Gas transmission companies Gascade and Fluxys have requested that the European Commission grant special status for their proposal to build a hydrogen pipeline under the North Sea to transport gas from numerous sites to Germany.
They say the 400km-long “AquaDuctus” line will help offshore wind farms generate green hydrogen, and want the EU to grant it a “project of common interest” status. This designation would open the project up to funding through the Connecting Europe Facility, which has a €5.8bn budget for the 2021-27 period.
“We firmly believe that the AquaDuctus offshore pipeline will be a key element of Europe’s future energy supply picture and a major advance in the drive towards climate neutrality,” said Pascal De Buck, chief executive of Brussels-based Fluxys.
Christoph von dem Bussche, managing director of Germany’s Gascade, added: “Our specific plans for AquaDuctus will allow the federal government to put in place concrete actions following up the efforts it has made on hydrogen with European partners such as for example Norway.”
A completed feasibility study backed the technical and commercial case for the scheme, according to Gascade.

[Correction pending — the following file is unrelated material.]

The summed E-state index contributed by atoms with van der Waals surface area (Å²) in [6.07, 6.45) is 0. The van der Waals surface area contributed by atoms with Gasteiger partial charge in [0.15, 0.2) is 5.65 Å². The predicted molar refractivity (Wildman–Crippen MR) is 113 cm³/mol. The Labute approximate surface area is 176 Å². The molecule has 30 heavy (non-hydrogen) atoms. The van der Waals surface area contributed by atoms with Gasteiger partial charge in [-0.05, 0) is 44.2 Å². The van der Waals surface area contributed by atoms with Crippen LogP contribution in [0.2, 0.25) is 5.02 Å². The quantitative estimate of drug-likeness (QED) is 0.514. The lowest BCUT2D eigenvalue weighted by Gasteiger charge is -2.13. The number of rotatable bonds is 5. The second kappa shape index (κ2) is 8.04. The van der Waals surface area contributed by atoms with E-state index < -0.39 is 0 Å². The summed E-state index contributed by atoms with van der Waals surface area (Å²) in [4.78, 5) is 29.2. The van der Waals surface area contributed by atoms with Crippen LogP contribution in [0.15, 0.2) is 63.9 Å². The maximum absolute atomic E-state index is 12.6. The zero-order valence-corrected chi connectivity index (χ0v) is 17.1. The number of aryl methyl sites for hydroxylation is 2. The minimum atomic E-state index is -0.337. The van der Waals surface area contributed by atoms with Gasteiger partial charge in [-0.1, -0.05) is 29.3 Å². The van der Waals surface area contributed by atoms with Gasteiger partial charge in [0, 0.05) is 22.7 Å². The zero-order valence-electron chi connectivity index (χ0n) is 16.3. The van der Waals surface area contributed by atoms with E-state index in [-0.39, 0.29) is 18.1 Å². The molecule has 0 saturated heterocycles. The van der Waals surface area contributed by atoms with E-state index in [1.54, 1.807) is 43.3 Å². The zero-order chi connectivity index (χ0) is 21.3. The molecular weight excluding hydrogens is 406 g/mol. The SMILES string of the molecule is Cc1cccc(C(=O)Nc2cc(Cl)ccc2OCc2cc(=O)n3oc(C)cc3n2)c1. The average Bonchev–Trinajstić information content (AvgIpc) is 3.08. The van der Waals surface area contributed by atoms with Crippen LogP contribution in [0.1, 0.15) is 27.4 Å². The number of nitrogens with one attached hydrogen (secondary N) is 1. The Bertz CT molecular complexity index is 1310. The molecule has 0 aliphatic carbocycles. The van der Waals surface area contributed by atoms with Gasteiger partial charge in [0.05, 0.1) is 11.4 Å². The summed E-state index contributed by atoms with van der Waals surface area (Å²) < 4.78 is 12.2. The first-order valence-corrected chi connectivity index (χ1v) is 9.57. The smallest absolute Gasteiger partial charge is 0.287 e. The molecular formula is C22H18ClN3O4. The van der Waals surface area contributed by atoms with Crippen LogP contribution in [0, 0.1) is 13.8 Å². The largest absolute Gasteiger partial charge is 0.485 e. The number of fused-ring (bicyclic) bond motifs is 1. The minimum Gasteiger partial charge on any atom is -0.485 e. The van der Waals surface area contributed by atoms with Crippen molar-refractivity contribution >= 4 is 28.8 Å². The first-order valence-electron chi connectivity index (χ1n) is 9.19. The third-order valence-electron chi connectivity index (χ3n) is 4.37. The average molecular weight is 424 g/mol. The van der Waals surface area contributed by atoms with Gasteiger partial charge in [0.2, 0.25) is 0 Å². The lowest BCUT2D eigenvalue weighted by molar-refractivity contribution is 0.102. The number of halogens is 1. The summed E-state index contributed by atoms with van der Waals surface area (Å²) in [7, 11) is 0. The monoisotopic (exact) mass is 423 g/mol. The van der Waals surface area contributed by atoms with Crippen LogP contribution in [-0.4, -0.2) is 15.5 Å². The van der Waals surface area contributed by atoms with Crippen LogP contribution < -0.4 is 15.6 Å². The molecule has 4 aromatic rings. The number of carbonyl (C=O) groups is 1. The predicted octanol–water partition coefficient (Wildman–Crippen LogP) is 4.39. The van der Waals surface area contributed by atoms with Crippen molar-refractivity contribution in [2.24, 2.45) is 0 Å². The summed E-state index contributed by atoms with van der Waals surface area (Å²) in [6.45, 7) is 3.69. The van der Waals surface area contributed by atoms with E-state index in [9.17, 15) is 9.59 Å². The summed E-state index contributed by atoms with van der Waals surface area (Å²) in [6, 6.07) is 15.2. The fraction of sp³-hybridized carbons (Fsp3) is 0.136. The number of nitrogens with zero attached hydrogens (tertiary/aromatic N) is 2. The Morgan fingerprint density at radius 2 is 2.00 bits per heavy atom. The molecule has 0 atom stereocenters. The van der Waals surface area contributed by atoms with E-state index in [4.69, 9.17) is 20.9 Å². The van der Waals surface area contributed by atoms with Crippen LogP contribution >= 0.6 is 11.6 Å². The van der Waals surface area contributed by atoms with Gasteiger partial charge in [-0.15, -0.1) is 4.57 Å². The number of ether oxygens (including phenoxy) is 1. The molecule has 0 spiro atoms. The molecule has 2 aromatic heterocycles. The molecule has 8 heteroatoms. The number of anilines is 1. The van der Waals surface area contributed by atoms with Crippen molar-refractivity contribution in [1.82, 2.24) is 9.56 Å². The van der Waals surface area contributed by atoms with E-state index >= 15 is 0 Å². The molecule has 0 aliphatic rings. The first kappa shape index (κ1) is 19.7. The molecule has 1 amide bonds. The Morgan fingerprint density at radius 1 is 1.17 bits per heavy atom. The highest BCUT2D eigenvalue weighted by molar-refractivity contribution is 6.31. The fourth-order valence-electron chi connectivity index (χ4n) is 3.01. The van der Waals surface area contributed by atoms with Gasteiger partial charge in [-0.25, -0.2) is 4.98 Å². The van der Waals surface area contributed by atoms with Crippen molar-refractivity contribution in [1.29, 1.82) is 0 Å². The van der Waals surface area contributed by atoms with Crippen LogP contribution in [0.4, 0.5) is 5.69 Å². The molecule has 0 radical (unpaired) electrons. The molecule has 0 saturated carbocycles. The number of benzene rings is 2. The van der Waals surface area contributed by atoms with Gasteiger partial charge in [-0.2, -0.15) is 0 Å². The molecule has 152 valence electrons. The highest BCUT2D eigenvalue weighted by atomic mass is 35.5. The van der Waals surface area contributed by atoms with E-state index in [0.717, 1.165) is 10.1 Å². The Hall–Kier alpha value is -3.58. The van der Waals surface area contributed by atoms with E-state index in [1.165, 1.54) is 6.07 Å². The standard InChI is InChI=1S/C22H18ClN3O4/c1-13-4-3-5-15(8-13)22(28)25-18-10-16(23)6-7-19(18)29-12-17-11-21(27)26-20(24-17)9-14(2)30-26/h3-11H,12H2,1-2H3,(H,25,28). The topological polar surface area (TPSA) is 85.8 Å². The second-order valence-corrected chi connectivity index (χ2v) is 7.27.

In the first stage, AquaDuctus will be connected to German wind farm SEN-1, which will become operational in 2030. In subsequent years it may be connected to other sites in Germany’s exclusive economic zone, as well as hydrogen infrastructure operated by other North Sea countries.
SEN-1 will be located 150 km northwest of Helgoland, with a projected generation capacity of up to 1GW. It is being built in collaboration with energy companies Gasunie, RWE and Shell.
By 2035, the line is expected to develop into a major hydrogen corridor transporting up to 1 million tonnes of hydrogen a year.
According to the study, the potential for hydrogen production in the German and European North Sea is 100GW per year.
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